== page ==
Of course, high gas fees are a real problem, especially for average users, who can’t afford to spend hundreds or thousands of dollars on fees. As such, the Ethereum network is currently facing a paradox. On the one hand, Ethereum supporters want Ethereum to constantly gain popularity. On the other hand, they also want gas fees to remain reasonably low. Currently, the two aspects just don’t go “hand-in-hand”. However, Ethereum 2.0 is set to solve this issue (more on that later on).
Gas Fee Effects of EIP-1559
Above, we’ve talked a lot about the details of how Ethereum gas fees are now calculated. As such, you already know a lot about EIP-1559 (the London upgrade or hardfork). However, to ensure that everyone understands the key changes made to the legacy gas pricing model, let do a quick overview:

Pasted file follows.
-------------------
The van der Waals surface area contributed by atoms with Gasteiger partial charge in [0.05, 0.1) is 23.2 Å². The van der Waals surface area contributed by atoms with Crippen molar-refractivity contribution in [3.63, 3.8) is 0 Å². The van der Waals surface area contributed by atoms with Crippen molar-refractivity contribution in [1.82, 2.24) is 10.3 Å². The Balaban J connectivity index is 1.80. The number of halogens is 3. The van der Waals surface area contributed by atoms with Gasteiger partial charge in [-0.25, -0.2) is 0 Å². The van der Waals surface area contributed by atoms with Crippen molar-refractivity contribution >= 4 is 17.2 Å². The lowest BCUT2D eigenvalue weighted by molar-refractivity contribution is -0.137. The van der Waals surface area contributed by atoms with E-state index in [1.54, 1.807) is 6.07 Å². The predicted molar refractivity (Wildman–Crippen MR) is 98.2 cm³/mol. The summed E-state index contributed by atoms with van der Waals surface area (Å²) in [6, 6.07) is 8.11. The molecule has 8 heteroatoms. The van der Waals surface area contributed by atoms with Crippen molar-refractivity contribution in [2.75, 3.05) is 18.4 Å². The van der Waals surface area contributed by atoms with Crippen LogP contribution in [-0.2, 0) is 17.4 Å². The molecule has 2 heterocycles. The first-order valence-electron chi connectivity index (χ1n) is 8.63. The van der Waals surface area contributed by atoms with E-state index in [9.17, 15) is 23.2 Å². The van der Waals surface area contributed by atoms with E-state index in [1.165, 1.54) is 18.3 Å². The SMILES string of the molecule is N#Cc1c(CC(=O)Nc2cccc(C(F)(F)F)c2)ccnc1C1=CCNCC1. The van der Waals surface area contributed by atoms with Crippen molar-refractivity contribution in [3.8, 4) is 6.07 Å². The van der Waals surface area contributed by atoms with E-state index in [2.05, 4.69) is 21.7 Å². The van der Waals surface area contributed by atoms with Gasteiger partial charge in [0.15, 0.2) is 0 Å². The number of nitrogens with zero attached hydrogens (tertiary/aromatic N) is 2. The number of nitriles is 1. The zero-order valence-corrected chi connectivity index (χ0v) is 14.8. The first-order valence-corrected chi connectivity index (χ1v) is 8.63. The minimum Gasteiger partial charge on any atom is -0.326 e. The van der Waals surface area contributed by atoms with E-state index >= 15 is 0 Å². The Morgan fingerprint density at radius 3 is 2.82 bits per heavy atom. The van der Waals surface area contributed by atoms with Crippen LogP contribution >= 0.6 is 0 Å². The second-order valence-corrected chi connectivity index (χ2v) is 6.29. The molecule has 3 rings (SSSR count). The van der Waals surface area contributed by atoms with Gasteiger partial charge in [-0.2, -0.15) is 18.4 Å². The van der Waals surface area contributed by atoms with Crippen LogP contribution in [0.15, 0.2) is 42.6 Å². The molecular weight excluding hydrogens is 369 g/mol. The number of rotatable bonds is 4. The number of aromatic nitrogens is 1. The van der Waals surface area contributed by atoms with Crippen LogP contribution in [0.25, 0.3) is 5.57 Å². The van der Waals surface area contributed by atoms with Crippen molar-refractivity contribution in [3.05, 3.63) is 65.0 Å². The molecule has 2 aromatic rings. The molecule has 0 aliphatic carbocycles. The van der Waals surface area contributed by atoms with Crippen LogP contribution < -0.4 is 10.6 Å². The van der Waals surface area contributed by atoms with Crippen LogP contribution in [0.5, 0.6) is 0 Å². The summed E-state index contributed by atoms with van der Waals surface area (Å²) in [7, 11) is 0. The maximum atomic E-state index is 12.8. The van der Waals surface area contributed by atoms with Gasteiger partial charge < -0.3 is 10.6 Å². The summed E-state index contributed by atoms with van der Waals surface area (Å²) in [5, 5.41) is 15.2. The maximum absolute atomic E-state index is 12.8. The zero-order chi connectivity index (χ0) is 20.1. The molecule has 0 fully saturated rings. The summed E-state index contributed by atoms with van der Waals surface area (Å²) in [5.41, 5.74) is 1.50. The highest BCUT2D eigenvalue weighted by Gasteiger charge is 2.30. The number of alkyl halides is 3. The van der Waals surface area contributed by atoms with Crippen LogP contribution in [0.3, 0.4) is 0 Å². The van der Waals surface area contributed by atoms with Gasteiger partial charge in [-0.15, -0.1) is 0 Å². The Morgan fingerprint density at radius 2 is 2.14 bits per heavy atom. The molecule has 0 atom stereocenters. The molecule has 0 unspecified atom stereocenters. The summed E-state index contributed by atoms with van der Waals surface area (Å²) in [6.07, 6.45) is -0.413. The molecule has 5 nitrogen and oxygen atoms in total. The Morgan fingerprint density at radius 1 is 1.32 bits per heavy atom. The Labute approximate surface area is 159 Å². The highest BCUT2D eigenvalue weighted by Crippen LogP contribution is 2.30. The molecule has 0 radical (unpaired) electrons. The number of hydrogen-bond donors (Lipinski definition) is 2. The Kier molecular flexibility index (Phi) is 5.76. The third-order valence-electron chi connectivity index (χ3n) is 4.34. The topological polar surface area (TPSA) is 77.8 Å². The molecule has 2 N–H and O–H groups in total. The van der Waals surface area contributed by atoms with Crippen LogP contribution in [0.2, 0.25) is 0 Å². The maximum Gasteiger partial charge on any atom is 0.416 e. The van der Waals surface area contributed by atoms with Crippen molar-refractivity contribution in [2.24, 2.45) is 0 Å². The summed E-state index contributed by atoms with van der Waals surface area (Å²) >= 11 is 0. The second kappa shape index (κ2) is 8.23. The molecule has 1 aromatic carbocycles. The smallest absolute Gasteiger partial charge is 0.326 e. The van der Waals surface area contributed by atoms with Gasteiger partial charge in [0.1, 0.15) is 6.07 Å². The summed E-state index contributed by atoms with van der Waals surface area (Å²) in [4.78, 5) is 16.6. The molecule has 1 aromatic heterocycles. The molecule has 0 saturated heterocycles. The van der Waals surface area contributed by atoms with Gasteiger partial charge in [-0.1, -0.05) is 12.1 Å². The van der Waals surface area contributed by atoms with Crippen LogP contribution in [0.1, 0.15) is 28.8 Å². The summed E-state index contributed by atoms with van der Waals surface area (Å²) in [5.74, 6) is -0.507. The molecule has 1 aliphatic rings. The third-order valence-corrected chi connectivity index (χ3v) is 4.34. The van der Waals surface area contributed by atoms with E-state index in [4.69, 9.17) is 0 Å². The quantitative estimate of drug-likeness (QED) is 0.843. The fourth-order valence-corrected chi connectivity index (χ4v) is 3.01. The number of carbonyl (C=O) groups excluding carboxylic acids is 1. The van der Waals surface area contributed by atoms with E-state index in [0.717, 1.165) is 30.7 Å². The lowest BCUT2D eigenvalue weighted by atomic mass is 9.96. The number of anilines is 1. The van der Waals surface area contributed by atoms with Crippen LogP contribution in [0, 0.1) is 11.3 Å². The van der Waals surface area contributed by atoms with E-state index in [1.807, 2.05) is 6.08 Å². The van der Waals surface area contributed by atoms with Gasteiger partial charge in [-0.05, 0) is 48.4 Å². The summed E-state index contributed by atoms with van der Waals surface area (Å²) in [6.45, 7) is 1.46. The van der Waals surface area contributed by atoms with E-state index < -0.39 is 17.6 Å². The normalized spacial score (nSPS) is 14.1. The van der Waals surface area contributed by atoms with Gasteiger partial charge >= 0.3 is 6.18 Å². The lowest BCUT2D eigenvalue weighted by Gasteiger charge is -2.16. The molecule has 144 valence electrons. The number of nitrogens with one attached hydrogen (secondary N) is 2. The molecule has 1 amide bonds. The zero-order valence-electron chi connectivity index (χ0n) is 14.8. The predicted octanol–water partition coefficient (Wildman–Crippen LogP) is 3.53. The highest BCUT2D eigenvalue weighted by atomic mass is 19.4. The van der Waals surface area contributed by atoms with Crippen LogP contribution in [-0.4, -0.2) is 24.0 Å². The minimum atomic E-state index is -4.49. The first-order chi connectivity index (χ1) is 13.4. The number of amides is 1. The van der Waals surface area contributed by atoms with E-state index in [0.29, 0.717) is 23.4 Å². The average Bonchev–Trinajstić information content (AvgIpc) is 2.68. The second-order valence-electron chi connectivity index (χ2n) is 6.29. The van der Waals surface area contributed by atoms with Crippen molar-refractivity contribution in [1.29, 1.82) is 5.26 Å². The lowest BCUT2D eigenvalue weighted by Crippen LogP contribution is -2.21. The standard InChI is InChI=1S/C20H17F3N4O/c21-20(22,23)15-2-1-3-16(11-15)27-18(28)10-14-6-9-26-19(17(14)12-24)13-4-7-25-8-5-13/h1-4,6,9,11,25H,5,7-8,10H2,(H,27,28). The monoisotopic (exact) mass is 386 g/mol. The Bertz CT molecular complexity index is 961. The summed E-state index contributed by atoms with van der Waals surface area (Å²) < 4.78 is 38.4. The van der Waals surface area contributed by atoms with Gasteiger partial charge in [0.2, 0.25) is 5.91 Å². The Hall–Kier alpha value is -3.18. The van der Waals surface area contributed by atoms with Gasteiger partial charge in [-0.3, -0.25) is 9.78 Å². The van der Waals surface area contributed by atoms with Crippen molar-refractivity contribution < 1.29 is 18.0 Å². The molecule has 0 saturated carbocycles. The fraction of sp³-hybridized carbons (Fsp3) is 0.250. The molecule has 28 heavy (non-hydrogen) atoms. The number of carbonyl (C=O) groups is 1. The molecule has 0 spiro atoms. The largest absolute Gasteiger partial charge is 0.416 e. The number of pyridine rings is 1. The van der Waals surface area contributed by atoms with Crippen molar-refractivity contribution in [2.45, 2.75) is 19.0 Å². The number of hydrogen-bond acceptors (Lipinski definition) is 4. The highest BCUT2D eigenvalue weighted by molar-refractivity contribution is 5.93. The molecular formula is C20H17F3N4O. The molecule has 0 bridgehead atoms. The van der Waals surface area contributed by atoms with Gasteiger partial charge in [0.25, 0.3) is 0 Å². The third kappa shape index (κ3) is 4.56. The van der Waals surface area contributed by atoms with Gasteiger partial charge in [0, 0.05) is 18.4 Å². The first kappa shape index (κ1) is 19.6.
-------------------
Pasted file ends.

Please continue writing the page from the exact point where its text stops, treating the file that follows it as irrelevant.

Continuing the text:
- EIP-1559 made transaction fees more predictable (better transaction fee estimation).
- It made transaction inclusion generally quicker.
- EIP-1559 also introduced offsetting the ETH issuance by burning a percentage of transaction fees.
- Now, every block has a base fee, calculated by the network, based on the demand for block space.
- The base fee is burnt.
- In addition to the base fee, there’s also a tip or priority fee. The latter serves as a reward for miners.
- It also introduced “maxFeePerGas”, which enables users to set how much they are willing to pay for the transaction to be executed. This enables them to not pay more than the market price for gas (“baseFeePerGas”) and get any extra, minus their tip, refunded.
Gas Fees after Ethereum 2.0